Using OSC To Control QLab

QLab has extensive support for the Open Sound Control protocol, a network communication standard for computers and multimedia devices. OSC is a great way to control QLab from other software and hardware because it’s relatively simple to set up, requires no specialized hardware, and uses networking infrastructure that is often already in place, or easy to implement if not.

Understanding OSC

All software or devices which support OSC have their own dictionary of commands. You can use programs like Max/MSP, Medialon Manager, and TouchOSC, or hardware like ETC’s EOS family to send messages that exist in QLab 4’s OSC dictionary.

Alternately, if your software or hardware does not allow you to program your own messages, you can use the OSC controls in Workspace Settings to capture your device’s OSC messages, and map them to several of QLab’s workspace-level commands like GO, Panic, Load, and so on.

Physical Requirements

QLab accepts incoming OSC messages via TCP and UDP over a local network. The sending device must be on the same network, and both the Mac running QLab and the other device must be configured correctly to share network traffic. A good, but rather dry, introduction to setting up devices on a network can be found here.

The long and short of it is that devices must be on the same network, on the same subnet, and use IP addresses that permit them to communicate with each other.

Controlling The Workspace

QLab accepts commands like /go, /panic, and /save, which are referred to as workspace level commands because they are directed at a workspace. When QLab receives these messages, it behaves exactly as though the corresponding button, menu item, or keyboard shortcut occurred within QLab. So sending /go to QLab from an external device will cause the exact same thing to happen as sitting down in front of QLab and clicking on the GO button with the mouse.

Controlling Individual Cues

There are also a variety of commands that can be directed at cues themselves. These commands have the structure /cue/{identifier}/{command}, where {identifier} is the piece of information that QLab uses to determine where to send the command. There are five identifiers available for OSC commands:

/cue/{x} - replace {x} with the cue number of the cue you want to target.

/cue/selected - the command will target all selected cues. If one or more of the selected cues can’t accept the command, they will be ignored.

/cue/playhead - the command will target the cue that’s currently standing by.

/cue/* - the * character is a wildcard. A command directed to /cue/* will target all cues in a workspace. You can combine the wildcard with other text, though, so a command directed to /cue/*1 will target all cues whose cue numbers end with 1, like cue 1, cue 11, cue 41, and cue alternate1. You can also use the wildcard in the middle or at the end of a cue number, so you can use ham* to target hamlet, hamster, and, of course, hamilton.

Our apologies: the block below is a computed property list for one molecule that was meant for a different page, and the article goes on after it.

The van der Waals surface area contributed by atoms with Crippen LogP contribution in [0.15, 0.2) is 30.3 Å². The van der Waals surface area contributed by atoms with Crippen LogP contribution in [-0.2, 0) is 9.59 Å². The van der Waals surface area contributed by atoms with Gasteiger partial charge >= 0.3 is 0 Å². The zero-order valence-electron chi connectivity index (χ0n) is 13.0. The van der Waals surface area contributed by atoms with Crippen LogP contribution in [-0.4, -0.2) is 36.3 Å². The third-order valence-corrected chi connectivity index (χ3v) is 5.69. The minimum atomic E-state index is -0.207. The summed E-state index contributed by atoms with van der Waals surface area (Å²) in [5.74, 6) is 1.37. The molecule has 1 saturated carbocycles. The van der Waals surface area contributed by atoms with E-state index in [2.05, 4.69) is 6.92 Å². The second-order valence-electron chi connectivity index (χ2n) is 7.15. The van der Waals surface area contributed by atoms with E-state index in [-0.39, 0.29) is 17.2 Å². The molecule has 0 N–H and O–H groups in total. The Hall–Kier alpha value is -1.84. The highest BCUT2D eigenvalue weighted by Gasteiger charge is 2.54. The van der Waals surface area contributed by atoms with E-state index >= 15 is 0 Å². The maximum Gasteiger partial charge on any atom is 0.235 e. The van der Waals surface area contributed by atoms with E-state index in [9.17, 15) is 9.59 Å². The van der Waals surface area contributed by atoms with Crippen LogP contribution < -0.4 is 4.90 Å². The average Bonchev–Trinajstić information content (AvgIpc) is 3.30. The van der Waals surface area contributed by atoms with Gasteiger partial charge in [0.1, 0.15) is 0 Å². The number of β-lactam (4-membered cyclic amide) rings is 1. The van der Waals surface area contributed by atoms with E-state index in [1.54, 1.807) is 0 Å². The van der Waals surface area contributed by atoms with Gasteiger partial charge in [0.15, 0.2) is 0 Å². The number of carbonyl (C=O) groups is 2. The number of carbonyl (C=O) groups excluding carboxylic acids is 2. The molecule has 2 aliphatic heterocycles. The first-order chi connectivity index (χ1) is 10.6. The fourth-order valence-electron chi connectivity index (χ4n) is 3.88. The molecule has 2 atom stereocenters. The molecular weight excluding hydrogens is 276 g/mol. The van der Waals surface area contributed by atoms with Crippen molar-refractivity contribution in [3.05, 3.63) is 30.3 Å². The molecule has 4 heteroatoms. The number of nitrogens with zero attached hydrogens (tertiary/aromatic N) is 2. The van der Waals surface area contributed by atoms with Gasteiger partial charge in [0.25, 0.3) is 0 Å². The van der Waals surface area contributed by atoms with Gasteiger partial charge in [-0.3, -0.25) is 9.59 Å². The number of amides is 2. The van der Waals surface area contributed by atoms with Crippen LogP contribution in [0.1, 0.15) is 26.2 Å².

/cue_id/{id} - replace {id} with the cue ID of the cue you want to target.

Important: Spaces are not permitted in OSC addresses, so if you are using OSC to control your workspace, it’s a good idea to avoid spaces in cue numbers. For example, /cue/oh hello/start is an invalid command, since there’s a space between oh and hello.

The Benefits of OSC

OSC’s two main strengths are it’s infrastructure requirements and its flexibility. It runs over standard networking infrastructure, including WiFi, which is fairly cheap and very easy to obtain. You can buy network equipment pretty much anywhere, whereas MIDI cables and devices are a bit harder to come by if you’re not in a large city.

Complex networks of devices with bi-directional OSC control are fairly simple to set up: connect everything to a network switch and assign IP addresses in the same subnet range. MIDI, on the other hand, requires a more carefully designed and laid out infrastructure, with “in” and “out” cables for each device, careful management of power, and a mere 16 channels for separation of messages.

OSC is more flexible than MIDI, too, because each program or device defines its own set of OSC commands, rather than re-purposing MIDI messages such as Note On and Program Change. The set of commands that a given device can use is based on the exact need of that device.

The Perils of OSC

Despite these advantages, OSC is not without its drawbacks.

The more we use networks, the more important it is to secure them. If your show network includes WiFi, it’s important to follow best practices for securing your WiFi network. Audience members are more likely to have a cell phone in their pocket than a MIDI device, after all.

OSC is also, frankly, a little complicated when you’re trying to do complicated things. You have to know a good amount about networking in order to troubleshoot subtle problems, and it can be time consuming to gather and retain all the necessary information about which commands do what for each device or program.

Finally, there are some political implications of using OSC. Folks are typically pretty skeptical when approached by someone from a different department with the end of a network cable. Coordinating IP addresses and address schemes can be complicated, and someone has to do it, and everyone has to agree who that someone is.

Ultimately, though, we believe that the benefits of OSC far outweigh the drawbacks, and with a little careful planning, all the dangers can be overcome.

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